Causes of national debt


This graph for US national debt shows how national crisis leads to a rise in government borrowing. This isn’t necessarily a bad thing. Government debt enabled the US government to finance the short-term costs of the two world wars. It also enabled the government to respond to the crisis of the 2008 financial crash and the 2020 Covid crisis. Causes of national debt can include

  • Recession – tax revenues fall when the economy shrinks. Also the government spend more on unemployment benefits
  • Investment – Governments might borrow to build new roads, schools and hospitals.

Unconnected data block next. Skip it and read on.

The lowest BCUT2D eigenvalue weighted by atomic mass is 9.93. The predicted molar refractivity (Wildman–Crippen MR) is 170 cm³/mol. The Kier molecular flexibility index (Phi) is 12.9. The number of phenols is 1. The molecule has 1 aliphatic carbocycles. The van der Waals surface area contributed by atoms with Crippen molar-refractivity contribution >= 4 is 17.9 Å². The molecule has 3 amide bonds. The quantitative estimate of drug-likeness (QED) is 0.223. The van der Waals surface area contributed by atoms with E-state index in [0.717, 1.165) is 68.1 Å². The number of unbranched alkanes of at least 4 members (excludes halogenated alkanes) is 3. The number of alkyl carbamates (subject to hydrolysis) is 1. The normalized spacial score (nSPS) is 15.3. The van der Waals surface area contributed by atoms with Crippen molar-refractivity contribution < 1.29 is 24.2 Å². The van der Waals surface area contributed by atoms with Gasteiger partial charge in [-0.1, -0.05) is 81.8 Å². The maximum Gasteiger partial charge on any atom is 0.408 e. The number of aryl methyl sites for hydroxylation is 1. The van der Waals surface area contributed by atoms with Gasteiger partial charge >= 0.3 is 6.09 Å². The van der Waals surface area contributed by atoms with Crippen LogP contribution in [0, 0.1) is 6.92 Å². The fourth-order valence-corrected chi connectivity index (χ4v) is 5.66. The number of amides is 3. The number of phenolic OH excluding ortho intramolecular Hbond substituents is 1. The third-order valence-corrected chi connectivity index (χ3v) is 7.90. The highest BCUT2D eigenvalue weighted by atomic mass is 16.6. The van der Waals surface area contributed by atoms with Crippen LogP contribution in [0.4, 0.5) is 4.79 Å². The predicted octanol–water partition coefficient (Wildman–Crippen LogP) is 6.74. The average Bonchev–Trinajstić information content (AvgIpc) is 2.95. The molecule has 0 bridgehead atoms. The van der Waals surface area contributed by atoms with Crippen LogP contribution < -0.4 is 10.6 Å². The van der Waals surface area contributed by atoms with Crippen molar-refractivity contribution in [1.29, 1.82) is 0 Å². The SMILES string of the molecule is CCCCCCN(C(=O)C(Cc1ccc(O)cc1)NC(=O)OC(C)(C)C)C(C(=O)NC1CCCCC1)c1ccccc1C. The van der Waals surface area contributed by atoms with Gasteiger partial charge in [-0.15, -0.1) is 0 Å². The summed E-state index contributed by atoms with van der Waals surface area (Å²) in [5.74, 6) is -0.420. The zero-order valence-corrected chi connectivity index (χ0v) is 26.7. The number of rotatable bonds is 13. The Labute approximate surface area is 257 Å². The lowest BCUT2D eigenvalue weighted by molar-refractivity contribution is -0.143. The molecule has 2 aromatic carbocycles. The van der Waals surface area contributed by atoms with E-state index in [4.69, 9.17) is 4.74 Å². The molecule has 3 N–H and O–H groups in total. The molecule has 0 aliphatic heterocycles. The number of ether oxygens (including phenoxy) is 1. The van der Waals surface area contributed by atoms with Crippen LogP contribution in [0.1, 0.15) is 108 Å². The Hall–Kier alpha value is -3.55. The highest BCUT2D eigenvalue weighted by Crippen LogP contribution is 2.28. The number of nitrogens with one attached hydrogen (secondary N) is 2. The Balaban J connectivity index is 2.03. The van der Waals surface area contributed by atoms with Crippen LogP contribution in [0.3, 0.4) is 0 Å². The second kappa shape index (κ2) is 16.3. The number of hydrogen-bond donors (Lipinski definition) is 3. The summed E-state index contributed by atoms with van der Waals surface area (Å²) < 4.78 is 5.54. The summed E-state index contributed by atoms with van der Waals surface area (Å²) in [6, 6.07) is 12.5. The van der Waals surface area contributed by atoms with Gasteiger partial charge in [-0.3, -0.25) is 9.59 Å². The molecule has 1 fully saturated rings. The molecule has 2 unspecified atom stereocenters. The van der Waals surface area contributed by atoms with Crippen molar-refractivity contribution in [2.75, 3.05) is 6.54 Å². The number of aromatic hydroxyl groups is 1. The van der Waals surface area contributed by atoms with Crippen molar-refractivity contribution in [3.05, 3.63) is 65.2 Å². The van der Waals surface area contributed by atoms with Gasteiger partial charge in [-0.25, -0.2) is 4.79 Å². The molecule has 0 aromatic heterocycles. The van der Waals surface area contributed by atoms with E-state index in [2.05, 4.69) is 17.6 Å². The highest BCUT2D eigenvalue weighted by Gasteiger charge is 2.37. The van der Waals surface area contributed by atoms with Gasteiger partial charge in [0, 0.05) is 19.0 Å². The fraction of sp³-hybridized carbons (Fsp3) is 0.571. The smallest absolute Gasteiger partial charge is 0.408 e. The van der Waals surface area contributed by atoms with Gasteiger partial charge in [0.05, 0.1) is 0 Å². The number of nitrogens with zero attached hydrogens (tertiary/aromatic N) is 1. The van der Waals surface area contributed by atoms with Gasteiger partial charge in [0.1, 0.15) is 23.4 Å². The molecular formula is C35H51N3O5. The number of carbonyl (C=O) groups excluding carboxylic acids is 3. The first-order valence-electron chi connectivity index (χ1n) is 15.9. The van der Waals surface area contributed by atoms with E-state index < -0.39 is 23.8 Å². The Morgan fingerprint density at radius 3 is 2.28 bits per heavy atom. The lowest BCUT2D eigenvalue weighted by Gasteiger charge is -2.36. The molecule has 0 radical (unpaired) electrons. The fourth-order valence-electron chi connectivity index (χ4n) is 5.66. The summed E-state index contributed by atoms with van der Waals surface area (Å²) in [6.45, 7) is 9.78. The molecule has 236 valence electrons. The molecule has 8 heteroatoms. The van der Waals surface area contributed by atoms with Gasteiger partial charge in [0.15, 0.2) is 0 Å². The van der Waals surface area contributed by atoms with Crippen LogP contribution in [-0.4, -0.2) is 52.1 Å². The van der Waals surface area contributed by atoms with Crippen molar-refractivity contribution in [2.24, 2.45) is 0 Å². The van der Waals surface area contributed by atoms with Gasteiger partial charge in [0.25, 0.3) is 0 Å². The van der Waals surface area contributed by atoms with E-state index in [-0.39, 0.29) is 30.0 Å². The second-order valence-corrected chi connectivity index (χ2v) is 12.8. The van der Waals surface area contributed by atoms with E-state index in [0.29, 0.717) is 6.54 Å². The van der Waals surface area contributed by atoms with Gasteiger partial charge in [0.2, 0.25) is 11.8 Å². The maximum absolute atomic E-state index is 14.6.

• Finance war –
  • Demographic changes and welfare spending. An ageing population tends to place more strain on government finances with older people requiring more health care spending, pensions and also they pay less income tax.
  • Political decisions. Some governments may support higher spending on welfare programmes, whearas other governments may target a balanced budget.


Further Reading

Readers Question

36 thoughts on “List of National Debt by Country”

  1. Why is the US debt listed here as 90.8% of GDP in the opening paragraphs, and then listed as No. 66 at 39.7% of GDP? By other accounts we do seem to be closing in on 100%, and so should be listed between Nos. 11 & 12 (differences between 2008 and 2009 notwithstanding). I wonder if the U.S. could negotiate lower interest rates on its public debts without causing panic, so that it could lower its interest payments, get its economy going again, and pay down the principal over the long term. I know…not as easy as it sounds.

  2. Why is Japans debt so high?